As the world continues to learn more about coronavirus and its spread, it's vital to stay up-to-date on the latest developments. However, it's also important to make sure that the information being distributed is from credible sources. To that end, Between The Lines has compiled, [...]
I recall a New Yorker cartoon that appeared years ago. Picture, if you will: two or three animals are gathered in a sunlit forest. A cute rabbit looks up to a chirpy bird and asks, “Where were you when Bambi’s mother died?”
It’s a lighthearted way of dealing with memory and mortality, gently posing a question we often ask: “Where were you when so-and-so-big-name died (got run over by a car, was kidnapped, held for ransom, was outed as GOP gay)?”
I was 6 when my mom took me to see Walt Disney’s “Bambi.” Like hundreds of kids, I cried during the forest fire animation but was reassured that it was only make-believe.
“Bambi’s mom is safe in Heaven,” she whispered, and I felt secure knowing that there were happy endings in my storybook kingdom. Content, I finished my popcorn treat.
I was 9 when President Roosevelt died of a cerebral hemorrhage in Warm Springs, Georgia, April, 1945, weeks before World War II ended. Miss Goodall, our patriotic music teacher, made the sad announcement. We sang “God Bless America.”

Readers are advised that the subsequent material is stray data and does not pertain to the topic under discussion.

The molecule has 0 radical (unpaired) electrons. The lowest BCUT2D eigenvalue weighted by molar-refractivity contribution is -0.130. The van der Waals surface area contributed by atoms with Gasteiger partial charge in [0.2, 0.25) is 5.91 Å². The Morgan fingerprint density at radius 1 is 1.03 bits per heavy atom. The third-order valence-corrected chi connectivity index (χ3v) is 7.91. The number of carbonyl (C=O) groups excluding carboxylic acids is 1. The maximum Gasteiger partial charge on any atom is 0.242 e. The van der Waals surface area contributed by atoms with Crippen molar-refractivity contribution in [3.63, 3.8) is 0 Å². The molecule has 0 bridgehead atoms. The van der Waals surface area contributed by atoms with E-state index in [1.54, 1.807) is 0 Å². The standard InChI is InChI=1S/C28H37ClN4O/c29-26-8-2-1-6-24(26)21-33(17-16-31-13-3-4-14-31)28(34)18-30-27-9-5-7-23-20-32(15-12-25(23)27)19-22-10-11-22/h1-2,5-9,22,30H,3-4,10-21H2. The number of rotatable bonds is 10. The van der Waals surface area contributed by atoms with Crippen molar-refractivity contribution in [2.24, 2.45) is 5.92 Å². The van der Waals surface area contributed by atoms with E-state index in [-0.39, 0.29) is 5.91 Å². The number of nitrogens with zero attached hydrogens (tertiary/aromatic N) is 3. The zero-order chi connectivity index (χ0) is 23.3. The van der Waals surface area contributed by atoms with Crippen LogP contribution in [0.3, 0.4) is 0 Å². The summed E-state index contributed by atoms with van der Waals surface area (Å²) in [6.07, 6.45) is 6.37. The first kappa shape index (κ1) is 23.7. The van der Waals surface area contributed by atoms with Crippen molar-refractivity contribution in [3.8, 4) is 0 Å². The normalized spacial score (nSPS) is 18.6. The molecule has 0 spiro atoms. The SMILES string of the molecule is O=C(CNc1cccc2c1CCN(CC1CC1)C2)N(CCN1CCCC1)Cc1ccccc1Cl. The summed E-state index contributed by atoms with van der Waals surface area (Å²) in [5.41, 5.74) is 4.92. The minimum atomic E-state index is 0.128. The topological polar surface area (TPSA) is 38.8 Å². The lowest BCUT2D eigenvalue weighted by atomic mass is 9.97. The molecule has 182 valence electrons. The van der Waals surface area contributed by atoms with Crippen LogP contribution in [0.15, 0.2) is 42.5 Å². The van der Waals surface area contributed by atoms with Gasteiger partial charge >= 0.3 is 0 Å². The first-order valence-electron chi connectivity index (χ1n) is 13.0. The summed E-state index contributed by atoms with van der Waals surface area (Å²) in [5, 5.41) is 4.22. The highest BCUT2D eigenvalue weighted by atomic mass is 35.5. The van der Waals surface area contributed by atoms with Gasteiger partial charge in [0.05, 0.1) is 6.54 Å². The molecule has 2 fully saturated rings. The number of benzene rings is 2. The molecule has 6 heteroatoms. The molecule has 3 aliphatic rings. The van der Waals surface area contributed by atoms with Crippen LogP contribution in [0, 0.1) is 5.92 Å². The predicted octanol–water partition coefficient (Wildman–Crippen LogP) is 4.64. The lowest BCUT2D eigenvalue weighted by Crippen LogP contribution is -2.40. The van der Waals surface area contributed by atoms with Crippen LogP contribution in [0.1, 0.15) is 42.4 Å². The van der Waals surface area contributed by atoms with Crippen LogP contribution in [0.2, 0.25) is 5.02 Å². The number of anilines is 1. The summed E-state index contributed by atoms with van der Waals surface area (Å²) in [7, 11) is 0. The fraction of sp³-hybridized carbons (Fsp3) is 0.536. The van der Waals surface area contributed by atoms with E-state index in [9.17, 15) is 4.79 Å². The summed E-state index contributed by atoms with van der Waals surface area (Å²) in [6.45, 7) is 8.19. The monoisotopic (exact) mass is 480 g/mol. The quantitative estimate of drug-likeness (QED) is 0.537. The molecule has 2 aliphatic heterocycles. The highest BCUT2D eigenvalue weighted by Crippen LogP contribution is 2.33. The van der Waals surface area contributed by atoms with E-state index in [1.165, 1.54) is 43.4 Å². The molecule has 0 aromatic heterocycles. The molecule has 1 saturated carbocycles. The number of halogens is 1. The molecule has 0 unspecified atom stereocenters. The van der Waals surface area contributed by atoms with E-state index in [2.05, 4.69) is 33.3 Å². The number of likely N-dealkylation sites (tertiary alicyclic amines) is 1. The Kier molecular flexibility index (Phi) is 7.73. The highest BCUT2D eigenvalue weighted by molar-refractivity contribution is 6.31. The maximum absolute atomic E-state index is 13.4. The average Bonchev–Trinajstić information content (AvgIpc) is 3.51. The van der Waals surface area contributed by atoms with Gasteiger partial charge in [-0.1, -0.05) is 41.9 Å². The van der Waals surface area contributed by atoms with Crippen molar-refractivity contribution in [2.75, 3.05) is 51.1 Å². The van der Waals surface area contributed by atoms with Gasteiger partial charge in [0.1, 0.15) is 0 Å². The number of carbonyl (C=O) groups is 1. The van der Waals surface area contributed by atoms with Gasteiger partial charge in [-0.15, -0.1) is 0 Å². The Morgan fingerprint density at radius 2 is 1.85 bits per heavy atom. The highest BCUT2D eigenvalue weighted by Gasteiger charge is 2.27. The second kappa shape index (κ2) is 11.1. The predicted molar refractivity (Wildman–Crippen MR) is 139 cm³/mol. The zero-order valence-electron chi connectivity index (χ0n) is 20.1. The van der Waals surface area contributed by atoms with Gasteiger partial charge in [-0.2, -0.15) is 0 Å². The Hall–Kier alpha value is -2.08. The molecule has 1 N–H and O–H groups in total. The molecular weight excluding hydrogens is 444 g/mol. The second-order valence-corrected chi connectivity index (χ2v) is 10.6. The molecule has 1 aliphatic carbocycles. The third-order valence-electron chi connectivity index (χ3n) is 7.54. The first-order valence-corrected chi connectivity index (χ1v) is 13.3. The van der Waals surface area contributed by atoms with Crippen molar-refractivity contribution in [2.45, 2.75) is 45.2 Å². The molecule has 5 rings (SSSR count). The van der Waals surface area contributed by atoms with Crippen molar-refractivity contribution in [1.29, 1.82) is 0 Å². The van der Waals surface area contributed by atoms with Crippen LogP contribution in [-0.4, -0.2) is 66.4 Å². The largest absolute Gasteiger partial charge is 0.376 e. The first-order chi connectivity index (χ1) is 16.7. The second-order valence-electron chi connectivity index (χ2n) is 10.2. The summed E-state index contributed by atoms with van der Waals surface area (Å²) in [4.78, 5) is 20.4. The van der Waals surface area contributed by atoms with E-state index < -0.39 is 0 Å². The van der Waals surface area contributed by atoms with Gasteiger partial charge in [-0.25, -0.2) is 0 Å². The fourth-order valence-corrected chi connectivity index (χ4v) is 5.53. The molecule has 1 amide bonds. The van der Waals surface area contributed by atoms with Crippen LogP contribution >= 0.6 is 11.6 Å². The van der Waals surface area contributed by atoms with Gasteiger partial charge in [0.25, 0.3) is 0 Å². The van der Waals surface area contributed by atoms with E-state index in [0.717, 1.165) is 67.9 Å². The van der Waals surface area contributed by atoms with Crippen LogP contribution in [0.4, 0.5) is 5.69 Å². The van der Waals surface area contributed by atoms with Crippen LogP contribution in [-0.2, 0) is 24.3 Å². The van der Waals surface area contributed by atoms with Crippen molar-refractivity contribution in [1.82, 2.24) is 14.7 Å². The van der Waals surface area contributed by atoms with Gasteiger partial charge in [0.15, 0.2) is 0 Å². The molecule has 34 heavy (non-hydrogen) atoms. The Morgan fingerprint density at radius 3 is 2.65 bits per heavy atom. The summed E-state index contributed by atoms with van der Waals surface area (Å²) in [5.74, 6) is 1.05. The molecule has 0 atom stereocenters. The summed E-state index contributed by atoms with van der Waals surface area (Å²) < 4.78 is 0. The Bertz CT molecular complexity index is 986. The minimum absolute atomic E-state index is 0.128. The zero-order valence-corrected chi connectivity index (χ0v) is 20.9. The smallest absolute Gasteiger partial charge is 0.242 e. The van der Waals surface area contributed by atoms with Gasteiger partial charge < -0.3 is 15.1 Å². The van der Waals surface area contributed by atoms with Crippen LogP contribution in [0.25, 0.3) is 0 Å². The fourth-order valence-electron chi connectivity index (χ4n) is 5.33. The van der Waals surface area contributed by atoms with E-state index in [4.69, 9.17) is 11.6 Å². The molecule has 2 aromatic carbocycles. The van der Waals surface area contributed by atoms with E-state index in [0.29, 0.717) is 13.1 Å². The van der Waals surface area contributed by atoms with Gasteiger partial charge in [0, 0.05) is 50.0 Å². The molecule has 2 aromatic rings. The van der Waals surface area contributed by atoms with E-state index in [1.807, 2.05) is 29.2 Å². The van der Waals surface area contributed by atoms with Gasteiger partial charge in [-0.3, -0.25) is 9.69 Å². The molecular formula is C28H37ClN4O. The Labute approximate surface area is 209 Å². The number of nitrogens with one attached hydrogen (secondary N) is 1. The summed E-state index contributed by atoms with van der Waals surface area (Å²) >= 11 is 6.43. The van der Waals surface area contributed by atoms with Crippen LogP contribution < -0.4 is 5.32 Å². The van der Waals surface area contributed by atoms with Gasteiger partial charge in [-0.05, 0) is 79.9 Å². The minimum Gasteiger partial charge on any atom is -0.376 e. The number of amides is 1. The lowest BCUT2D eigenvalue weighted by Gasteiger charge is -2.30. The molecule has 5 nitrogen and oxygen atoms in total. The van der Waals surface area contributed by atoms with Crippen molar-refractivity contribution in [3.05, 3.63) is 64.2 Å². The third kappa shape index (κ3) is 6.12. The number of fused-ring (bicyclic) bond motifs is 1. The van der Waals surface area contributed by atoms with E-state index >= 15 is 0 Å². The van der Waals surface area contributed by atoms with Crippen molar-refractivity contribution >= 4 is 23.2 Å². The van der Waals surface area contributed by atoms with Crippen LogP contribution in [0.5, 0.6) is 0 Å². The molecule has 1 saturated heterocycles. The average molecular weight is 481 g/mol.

“I’ll bet Hitler’s happy,” I ventured sagely that night at the dinner table.
“Yes, Charles Jr. But not for very long,” smiled my dad.
When Princess Diana died in 1997 I was staying with friends in Chicago. I joined the queue of mourners signing a British Embassy Memorial Book. Princess Di was the epitome of glamour, a fairy tale princess neglected by an inattentive, media charming Prince Charles.
Her AIDS volunteering and compassion set her apart as someone regally special. “What will become of William and Harry?” I wondered. (They turned out reasonably OK.)
Now 50-plus years later I recall President John F. Kennedy’s assassination. At the time I was working at Wayne State University, returning from lunch to hear unthinkable news.
Coworkers located a portable TV set, and we huddled in shock, watching stark black-
and-white history unfold moment by tragic moment.
Two days later I witnessed in disbelief as Jack Ruby stepped out of a police-cordoned crowd, pistol blasting Lee Harvey Oswald in the stomach.
“Oh, my God. I can’t believe it,” I shouted, shaken, sickened by what I saw. Alone in my off-campus apartment.
A year after the assassination I sat next to an Army sergeant named Larry at Detroit’s Woodward Bar. He was on leave, stayed the night with me and I gave him my mailing address, promptly forgetting about it. Sobering up the next day.
When Larry was soon discharged, we saw each other often, eventually moving in together. In the course of getting to know Larry, who was very militarily don’t ask/don’t tell, I learned that he’d been in the Kennedy funeral as an Honor Guard.
He’d accompanied and rifle saluted our Beloved President for Arlington burial. A gay sentinel to history. It was in the forest of yesterday. Nov. 22, 1963. The evil onset of long, brutally chilling winters of lies, cover-ups, accusations, eliminations of many, many possible key witnesses.
Speaking of chilling brutal winters: where might you be hiding in life’s petrified political forest when Donald Trump’s sworn in next week? (Who knows? Perhaps as president pro tem.)